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Government announces over 3,000 new midwifery training places by 2022 to tackle NHS staffing demands

Posted: 26/03/2018


The Government recently announced its plan to create more than 3,000 places on midwifery training courses over the next four years (with an extra 650 places expected to be created by 2019) to help meet NHS staffing demands, particularly in maternity services. The announcement is part of health and social care secretary Jeremy Hunt’s ambition to make the NHS safer and halve the rate of stillbirths, neonatal and maternal deaths and brain injuries during birth by 2025. In addition to the increase in training places, Mr Hunt will also promise mothers that they will be seen by the same midwife throughout their pregnancy, labour and birth by 2021. Research suggests that women who benefit from continuity of care are 19% less likely to miscarry, 16% less likely to lose their baby and 24% less likely to give birth prematurely.

Gill Walton, chief executive of The Royal College of Midwives (RCM), said: “This is a very long overdue acknowledgement by the Government that England’s maternity services need more midwives. The RCM has been campaigning to get successive governments to eradicate the midwife shortage for well over a decade...” However, she added: “…Whilst we welcome the commitment to continuity of care, it is ambitious. The additional midwives who start training next year won’t be qualified midwives working in our maternity services until 2022…it will not transform maternity services right now. It will take seven or eight years before all of the new midwives announced today will be actually working in our maternity services.” 

Tragically, and despite medical advances, it is estimated that 15 babies are stillborn or die soon after birth every day in the UK, in addition to those who suffer brain injuries during birth. In 2016 Britain was ranked 33 out of 35 in the developed world for its stillbirth rates, with more than 3,600 stillbirths reported in the UK every year. Although a large proportion of stillbirth and neonatal deaths are unavoidable, there are still a significant proportion of deaths that could have been avoidable if expectant mothers had been appropriately monitored throughout their pregnancies. 

Some of the well known causes of stillbirth include:

  • bleeding before or during labour
  • placental abruption – this is where the placenta separates from the womb before the baby is born
  • pre-eclampsia, which causes high blood pressure in the mother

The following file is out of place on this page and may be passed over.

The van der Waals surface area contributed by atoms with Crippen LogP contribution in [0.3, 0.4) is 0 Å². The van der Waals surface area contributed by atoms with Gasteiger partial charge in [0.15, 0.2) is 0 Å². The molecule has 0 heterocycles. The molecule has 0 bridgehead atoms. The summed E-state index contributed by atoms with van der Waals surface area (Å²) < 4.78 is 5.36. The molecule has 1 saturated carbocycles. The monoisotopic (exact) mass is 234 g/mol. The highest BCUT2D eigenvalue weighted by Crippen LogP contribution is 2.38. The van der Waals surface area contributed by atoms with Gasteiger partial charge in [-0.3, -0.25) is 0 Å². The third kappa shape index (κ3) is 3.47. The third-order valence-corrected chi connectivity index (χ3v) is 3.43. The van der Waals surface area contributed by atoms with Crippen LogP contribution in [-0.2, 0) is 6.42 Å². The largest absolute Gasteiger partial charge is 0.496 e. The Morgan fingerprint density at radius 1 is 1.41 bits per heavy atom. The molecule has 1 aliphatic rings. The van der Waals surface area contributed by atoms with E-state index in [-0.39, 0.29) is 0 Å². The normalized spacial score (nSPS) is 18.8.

• cord prolapse
  • gestational diabetes, a type of diabetes that develops during pregnancy
  • infection.

Amy Milner, an associate in the clinical negligence team at Penningtons Manches, comments: “While the Government’s plan for more training courses for new midwives will not transform maternity services immediately, it must be seen as a step in the right direction in trying to tackle staffing demands in the NHS and specifically with regards to the shortages in maternity services. We often come across mothers who have lost a baby and want answers about what went wrong and whether the death could have been avoided. Frequently it is clear that a significant proportion of these mothers have had a lack of continuity of care throughout their pregnancy which could, in some situations, have made a difference in the management they received and subsequent outcome.

“An example of a recent case we advised on relates to advice given by a midwife to an expectant mother when she presented to hospital at 37 weeks with a history of spontaneous rupture of membranes. The mother was not given the appropriate advice by the midwife to return within 24 hours for an induction of labour, nor was any follow up procedure put in place. When she returned to hospital two weeks later, intrauterine death was confirmed. A number of concerns regarding the mother’s care were highlighted during our investigation, which included a failure to ensure that there was any follow up when she did not attend routine appointments, or to arrange further appointments. In addition, there was a failure to give the mother a date to return for review following the spontaneous rupture of membranes. It was accepted that this was a negligent failure and had she been properly advised a plan would have been made for induction of labour within 24 hours and her baby would have been born alive. 

“There were a number of failings in this case, but it did highlight that the mother did not have any continuity of care throughout her entire pregnancy which could have made a difference to the overall outcome. We therefore hope that the Government’s plans to increase the number of training courses and improve continuity of care will have a positive impact on the NHS maternity services.”


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